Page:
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“The Biggest Thing Is Free-Taking, Anyone Is A Free-Taker Now”

oconnor advanced mark

Mayo have long been one of the most dominant forces in Gaelic football boasting some of the game’s brightest talents. 

Littered with All-Stars such as Higgins, O’Shea, Keegan and Boyle, it was Diarmuid O’Connor who was handed the captaincy at the tender age of 24 last season.

The two-time Young Footballer of the Year is a firm favourite with the Mayo faithful as shown by the roar that greeted news of his late inclusion in last year’s All-Ireland semi-final against Dublin.

diarmuid oconnor advanced mark

It’s fair to say his first year as captain was somewhat bittersweet. He became the first Mayo man to lift a national title in 18 years when they defeated Kerry in the Allianz League final. However, he then struggled with injuries that saw him miss most of Mayo’s championship campaign, only returning for that ill-fated semi-final with the Dubs.

Speaking at the Allianz Leagues Launch 2020, the Mayo captain admitted his frustration at missing out on so many games.

diarmuid oconnor advanced mark

“Yeah, it was frustrating, I had a couple of injuries. A fractured eye-socket and a fractured wrist and then a couple of muscular injuries. Yeah, it was frustrating missing out and not getting a run of games. I was back fit at the end of the year but it was disappointing the way it finished,” O’Connor said.

However, upon reflection, the Ballintubber man is able to look back on the beginning of the season with fond memories as Mayo fans celebrated a League title like no other.

“Obviously it’s great to win silverware in Croke Park. It was a special feeling after the game, we seen how much it meant to supporters and just meeting family and friends after the game and seeing how much it meant to people in the county.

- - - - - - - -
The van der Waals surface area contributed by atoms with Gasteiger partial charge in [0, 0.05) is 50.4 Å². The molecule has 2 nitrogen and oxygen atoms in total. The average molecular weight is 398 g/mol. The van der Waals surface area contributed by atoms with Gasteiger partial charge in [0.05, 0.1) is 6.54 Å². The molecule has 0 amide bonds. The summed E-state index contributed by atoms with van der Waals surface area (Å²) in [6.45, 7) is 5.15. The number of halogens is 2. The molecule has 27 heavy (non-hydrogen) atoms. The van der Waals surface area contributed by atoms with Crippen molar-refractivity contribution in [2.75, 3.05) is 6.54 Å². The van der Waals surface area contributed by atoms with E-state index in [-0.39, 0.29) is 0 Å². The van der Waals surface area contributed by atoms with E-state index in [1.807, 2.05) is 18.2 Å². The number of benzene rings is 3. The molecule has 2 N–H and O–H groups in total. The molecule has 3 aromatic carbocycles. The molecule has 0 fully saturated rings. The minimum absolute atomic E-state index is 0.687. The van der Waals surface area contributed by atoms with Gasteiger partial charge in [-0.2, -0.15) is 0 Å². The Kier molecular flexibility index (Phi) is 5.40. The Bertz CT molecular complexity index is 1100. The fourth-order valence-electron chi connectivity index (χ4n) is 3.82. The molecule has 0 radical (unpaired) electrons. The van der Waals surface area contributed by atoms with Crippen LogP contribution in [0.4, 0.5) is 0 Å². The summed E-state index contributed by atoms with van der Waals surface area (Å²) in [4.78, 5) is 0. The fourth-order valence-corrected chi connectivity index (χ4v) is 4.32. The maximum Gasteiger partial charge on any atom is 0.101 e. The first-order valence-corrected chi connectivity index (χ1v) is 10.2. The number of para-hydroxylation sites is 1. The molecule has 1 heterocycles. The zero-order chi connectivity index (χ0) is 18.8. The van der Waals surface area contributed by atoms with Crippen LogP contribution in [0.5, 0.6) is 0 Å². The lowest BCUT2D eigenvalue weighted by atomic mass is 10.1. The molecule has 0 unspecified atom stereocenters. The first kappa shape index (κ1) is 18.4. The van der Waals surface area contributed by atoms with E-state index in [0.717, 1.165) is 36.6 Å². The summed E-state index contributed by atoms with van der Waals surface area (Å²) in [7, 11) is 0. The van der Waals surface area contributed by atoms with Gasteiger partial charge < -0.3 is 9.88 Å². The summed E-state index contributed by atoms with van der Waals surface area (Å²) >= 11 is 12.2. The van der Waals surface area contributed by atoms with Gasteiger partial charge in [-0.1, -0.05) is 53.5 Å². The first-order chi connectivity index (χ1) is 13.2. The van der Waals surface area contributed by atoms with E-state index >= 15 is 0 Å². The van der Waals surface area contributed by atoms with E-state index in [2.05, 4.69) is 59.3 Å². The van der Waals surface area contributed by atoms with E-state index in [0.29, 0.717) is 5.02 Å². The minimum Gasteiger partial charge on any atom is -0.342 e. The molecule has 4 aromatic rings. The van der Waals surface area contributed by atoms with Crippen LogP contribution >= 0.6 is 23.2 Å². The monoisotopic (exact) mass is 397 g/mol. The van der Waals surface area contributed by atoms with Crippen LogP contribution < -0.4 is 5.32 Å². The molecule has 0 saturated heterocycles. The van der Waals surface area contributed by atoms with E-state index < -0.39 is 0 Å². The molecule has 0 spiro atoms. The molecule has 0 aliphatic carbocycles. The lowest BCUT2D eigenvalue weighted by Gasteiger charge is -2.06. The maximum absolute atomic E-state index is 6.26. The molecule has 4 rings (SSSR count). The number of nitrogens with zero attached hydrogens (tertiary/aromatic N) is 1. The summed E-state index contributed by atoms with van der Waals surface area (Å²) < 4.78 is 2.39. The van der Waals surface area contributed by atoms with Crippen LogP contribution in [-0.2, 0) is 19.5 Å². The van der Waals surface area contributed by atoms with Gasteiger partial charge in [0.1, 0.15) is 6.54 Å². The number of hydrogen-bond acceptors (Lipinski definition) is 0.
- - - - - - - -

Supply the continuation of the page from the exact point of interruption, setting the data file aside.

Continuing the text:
diarmuid oconnor advanced mark

“It was a great feeling. Obviously it was disappointing we couldn’t add any more silverware to it for the rest of the year so that’ll be something we’ll be looking to change. Hopefully, we can get the year off to a good start again but build on it this year and taking every game as it comes.

“But it was a great feeling to be up there.”

Time waits for no man though. O’Connor has no interest in discussing the previous five seasons that have seen him become one of the most recognisable faces in Gaelic games.

diarmudi oconnor advanced mark

It’s clear that his and Mayo’s attentions have well and truly turned to 2020 which gets underway this afternoon when they face old rivals Galway in the Connacht FBD League.

While the prize remains the same come the end of the season, there are plenty of changes to think about as the new season gets underway. Not least the advanced mark rule which has divided opinion up and down the country.

Having recently returned to training following an extended break, O’Connor is better equipped than most to give his take on the highly-contentious rule change.

diarmuid oconnor advanced mark

The Ballintubber man admits that Mayo have been working on it in training. However, he gave an interesting insight into the dynamic that the new rule has caused. The fact that everybody now is expected to be able to kick frees and score them

“Yeah we have (worked on it), the biggest thing is the free-taking,” O’Connor said.

“Anyone is a free-taker now. It’s not just one or two, so you’d see lads now before training just practising free-taking themselves because you never know when you might catch a mark and you might have a free to win the game.

diarmuid oconnor advanced mark

“You’d see more lads practising before and after training in their own time. In training, we’d do a small bit, just the kick passing, kicking it on the full rather than just bouncing it into the man. Obviously, just working and trying to be one of the best counties giving it.

When pressed on the new rule and how it might change the game, O’Connor was coy in his response claiming it is too early to discuss how successful it might be.

“It’s early days yet, only time will tell how much it will change the game. The league last year didn’t change too much but I think now the players know it’s in for Championship, they’ll be more of an emphasis on it and more practice put in, more talk about it so yeah I suppose only time will tell how much it’ll change the game.”

Author: Michael Corry

Sports Journalist born in Armagh, based in Dublin. Interested in feature writing and listening to unique, engaging stories. Up for the craic too. Email: Twitter: @MickCorryPA Instagram: @Corry_10

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